Thoughts of summer
With thoughts of summer holidays approaching, it’s as tempting a time as ever for people to spend their savings and treat themselves or their families. Yet despite this, research from Lloyds Bank has found that people in the UK are resisting the impulse to spend their money. Almost half (46 per cent) of savers have a long-term savings goal. This rises to almost two-thirds (63 per cent) among 25-34 year-olds.
Putting a little money aside each month is a good way to kick start the savings habit. The research has revealed that not all people feel able to save for the long term. Although they want to save for the future, over half (56 per cent) believe their day-to-day spending makes it difficult to save for the long term and three quarters (745) would prefer to pay off any debt they owe before saving.
However, despite over half (51 per cent) agreeing that the money they set aside for longer term saving is often spent on unexpected expenses or emergencies, it’s encouraging that seven in ten (70 per cent) long-term savers do believe that their savings goals can be achieved. When thinking about saving for the future, retirement is the top focus for long-term savers, as over a quarter of Brits (27 per cent) prioritise saving for retirement. Two thirds (66 per cent) of 55-65 year olds prioritise adding to their retirement savings.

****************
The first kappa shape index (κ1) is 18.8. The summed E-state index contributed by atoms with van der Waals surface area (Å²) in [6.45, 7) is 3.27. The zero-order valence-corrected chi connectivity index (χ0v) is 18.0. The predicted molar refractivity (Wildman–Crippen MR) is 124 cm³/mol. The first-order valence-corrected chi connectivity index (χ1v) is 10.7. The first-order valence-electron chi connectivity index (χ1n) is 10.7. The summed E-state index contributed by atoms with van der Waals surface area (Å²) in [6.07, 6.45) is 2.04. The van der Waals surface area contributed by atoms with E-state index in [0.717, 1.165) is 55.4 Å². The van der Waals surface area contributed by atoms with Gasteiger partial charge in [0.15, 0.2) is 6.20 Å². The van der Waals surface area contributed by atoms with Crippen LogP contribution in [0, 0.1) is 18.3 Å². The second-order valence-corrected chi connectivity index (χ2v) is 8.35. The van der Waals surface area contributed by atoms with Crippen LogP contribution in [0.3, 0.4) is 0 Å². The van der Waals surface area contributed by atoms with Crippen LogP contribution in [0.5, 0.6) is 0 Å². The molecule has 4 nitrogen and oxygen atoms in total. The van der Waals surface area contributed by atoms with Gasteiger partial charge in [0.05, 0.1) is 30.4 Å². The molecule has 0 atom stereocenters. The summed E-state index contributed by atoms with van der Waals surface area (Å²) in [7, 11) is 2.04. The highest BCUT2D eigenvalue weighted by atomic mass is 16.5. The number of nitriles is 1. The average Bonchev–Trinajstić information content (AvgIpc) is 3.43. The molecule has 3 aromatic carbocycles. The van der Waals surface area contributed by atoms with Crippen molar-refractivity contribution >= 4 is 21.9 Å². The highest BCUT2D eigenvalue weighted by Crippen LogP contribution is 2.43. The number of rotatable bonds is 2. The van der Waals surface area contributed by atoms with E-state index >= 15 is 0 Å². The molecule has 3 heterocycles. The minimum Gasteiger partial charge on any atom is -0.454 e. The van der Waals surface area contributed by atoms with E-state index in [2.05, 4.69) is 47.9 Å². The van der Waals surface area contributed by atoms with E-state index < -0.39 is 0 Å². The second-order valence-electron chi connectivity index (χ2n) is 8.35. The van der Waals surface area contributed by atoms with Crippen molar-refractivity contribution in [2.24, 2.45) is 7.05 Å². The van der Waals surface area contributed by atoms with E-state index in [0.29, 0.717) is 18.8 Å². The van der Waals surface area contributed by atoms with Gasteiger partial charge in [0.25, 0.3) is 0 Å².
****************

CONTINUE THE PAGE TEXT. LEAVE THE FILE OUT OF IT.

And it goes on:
It’s encouraging that people in the UK are future focused when it comes to saving, but only one in ten (11 per cent) of those aged 35-44 prioritise retirement when saving for the future. The youngest generation are least likely to prioritise retirement as a long-term savings goal, with half (51 per cent) of 18-24 year olds saving for a first home instead.
Retirement and buying a first home are also amongst the top priorities of people who aren’t currently saving for something in the long-term. One-fifth (19 per cent) of those who are not currently saving for something in the long-term claim that their main priority would be saving for retirement if they were able to start doing so. However, priorities differ among younger savers (18-34 years), as a third (34 per cent) of them would choose to prioritise saving for their first home.